In the meantime, most of the demand for stamps of Taiwan will originate from collectors in Taiwan itself and among overseas Chinese (of which there are approximately 35 million). Taiwan, a nation of 23 million people, is one of the four "Asian Tigers," and has experienced explosive economic growth and industrialization over the last 5 decades. Annual GDP growth has averaged just under 4% over the last 5 years, but this partly reflects a contraction of 2% in 2009, a result of the global financial mess.

  Those interested in becoming part of an international community of stamp collectors, dealers, and investors are encouraged to join the "Stampselectors" group at Facebook. The group hosts lively discussions concerning stamp investment and practical aspects of collecting, and provides a useful venue for those who wish to buy, sell, or trade stamps.       





Sunday, March 9, 2014

Stamp Investment Tip: Batum - A General Overview


Batum First Stamps - the 1919 Tree Issue
   Batum, or Batumi,  is a seaside city on the Black Sea coast and capital of Adjara, an autonomous republic in southwest Georgia. The city was under Russian rule at the beginning of World War I, but local unrest led to Turkey entering the city in April 1918, followed by the British in December. The British stayed until July of 1920, and issued sixty-five stamps during their occupation of the city.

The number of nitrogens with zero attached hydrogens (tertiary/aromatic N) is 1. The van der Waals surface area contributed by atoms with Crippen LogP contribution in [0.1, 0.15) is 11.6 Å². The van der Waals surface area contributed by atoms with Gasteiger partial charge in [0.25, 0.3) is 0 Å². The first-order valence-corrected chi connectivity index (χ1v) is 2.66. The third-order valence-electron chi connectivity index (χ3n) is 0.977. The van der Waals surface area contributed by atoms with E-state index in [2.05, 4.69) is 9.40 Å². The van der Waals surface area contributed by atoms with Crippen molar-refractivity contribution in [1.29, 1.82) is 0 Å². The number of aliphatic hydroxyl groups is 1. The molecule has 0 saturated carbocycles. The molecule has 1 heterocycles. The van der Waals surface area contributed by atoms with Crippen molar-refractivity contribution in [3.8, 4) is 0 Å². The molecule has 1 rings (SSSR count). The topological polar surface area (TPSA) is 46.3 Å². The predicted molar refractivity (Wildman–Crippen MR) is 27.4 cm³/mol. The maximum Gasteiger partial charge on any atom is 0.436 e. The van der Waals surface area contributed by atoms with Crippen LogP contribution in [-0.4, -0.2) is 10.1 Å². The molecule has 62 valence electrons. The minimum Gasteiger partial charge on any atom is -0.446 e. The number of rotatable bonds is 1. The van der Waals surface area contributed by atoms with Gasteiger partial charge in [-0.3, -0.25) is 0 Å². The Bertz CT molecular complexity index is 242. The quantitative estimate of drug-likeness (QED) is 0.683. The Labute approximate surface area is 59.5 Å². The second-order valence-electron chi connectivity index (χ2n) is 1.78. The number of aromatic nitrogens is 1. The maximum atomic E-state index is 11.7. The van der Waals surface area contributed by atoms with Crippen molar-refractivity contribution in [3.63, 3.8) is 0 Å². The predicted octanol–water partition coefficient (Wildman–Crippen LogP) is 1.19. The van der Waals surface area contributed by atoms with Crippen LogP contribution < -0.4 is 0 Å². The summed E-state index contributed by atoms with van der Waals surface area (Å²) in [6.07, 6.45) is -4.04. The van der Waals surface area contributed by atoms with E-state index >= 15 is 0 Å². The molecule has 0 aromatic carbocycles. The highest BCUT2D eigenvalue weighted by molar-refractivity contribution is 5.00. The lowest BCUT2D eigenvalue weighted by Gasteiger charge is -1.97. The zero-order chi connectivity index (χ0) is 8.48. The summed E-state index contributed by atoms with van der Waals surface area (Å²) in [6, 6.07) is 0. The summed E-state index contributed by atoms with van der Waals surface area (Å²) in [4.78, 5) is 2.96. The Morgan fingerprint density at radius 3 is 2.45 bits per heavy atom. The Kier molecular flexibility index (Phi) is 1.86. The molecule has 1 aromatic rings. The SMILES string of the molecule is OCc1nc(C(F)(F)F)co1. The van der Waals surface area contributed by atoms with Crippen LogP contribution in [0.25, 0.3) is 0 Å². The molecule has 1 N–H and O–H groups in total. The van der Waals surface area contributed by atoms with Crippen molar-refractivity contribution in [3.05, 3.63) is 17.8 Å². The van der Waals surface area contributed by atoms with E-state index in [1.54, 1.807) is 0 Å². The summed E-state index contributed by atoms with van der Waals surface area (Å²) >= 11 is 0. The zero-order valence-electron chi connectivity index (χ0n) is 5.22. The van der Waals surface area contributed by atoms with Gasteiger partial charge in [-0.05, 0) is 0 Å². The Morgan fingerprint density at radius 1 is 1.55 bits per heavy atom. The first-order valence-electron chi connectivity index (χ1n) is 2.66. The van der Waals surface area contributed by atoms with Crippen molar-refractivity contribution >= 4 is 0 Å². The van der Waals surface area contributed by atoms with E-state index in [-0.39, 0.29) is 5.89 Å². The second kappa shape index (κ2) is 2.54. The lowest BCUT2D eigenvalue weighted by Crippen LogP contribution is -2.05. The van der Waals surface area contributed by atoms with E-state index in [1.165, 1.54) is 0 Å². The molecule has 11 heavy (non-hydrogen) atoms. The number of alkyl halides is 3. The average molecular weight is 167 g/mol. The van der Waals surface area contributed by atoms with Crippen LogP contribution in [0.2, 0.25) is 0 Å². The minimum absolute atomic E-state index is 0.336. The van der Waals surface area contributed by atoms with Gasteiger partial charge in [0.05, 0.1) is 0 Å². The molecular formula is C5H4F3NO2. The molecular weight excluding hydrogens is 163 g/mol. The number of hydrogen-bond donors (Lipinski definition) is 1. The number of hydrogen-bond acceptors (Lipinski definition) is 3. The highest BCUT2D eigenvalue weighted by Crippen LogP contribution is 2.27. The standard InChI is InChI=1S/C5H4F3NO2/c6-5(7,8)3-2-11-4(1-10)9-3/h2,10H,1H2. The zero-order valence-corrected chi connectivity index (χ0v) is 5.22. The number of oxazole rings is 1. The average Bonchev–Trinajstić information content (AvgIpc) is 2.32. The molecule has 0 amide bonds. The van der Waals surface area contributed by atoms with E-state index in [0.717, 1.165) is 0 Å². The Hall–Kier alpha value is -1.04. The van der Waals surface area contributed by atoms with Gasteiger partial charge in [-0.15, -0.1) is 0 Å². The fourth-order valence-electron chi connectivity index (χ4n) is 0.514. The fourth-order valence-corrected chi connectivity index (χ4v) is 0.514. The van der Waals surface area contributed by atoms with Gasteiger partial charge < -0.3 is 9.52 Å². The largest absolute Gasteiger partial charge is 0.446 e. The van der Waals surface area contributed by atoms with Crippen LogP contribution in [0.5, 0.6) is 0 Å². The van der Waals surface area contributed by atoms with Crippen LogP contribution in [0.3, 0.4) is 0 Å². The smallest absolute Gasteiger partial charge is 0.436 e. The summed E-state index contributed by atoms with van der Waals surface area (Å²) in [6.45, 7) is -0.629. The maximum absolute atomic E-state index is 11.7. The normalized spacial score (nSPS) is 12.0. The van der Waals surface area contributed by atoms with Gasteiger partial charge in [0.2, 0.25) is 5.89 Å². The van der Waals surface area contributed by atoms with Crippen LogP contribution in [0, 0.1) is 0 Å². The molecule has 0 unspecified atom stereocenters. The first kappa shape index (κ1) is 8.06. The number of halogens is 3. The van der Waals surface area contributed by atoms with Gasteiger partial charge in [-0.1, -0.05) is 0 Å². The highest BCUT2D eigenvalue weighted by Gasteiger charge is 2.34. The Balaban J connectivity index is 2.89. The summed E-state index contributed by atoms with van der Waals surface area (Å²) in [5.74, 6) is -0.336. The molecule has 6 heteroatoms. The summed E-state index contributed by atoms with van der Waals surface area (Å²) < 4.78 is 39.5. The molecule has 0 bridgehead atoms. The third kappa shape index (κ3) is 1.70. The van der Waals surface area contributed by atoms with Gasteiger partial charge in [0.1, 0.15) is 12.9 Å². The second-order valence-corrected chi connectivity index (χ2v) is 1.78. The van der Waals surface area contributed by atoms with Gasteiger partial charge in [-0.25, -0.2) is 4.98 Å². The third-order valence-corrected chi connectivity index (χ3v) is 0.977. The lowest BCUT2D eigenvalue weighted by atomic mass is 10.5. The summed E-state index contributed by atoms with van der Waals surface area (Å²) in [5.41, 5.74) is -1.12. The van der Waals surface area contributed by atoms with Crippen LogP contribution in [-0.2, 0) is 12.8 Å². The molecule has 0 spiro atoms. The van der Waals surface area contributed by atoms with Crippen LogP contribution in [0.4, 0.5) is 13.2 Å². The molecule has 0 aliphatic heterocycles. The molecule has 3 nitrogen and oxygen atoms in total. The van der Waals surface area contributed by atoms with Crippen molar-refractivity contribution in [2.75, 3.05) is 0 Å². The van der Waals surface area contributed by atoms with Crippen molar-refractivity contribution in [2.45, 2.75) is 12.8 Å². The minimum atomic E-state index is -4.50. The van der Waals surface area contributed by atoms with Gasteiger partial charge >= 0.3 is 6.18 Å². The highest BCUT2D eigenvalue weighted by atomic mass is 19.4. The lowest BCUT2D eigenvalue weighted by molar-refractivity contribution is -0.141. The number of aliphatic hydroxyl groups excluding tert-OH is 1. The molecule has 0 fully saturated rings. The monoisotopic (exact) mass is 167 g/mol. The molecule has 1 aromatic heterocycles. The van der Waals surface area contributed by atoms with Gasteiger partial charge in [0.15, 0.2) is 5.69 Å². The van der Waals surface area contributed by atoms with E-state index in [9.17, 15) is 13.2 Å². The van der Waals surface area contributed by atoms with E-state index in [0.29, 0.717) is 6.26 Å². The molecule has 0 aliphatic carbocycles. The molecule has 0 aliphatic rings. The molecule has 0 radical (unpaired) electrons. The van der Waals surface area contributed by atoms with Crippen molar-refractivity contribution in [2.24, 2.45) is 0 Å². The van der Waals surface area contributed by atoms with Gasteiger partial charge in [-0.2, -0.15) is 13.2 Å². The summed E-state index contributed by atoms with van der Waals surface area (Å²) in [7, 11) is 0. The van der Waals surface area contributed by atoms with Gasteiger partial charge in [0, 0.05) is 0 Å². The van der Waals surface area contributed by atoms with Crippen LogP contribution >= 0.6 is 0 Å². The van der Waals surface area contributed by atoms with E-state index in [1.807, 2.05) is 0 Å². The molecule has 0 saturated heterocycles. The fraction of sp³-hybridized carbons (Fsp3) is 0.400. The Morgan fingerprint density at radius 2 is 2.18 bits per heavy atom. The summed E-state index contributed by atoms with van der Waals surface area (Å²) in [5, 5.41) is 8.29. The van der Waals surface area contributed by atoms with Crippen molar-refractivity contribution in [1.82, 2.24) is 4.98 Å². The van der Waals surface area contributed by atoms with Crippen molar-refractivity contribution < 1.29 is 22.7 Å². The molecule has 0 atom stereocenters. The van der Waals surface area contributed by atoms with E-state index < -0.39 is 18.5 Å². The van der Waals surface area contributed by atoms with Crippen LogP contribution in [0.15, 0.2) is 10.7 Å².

Unfortunately, the most valuable stamps of Batum are surcharges on Russian stamps and fakes abound, making it a minefield for collectors. Consequently, there are only fifteen of these stamps which are pricey enough to justify purchasing conditional on obtaining expertization from the Royal Philatelic Society of London (RPSL) or British Philatelic Association (BPA). They're listed below, along quantities issued and Scott '14 values for unused:

1919 10r on 5k Claret (on Russia Sc. #77) - Scott #9; 350 issued; $ 950.-    
1919 10r on 10k on 7k Light Blue (on Russia #117) - #10; 314 issued; $ 975.-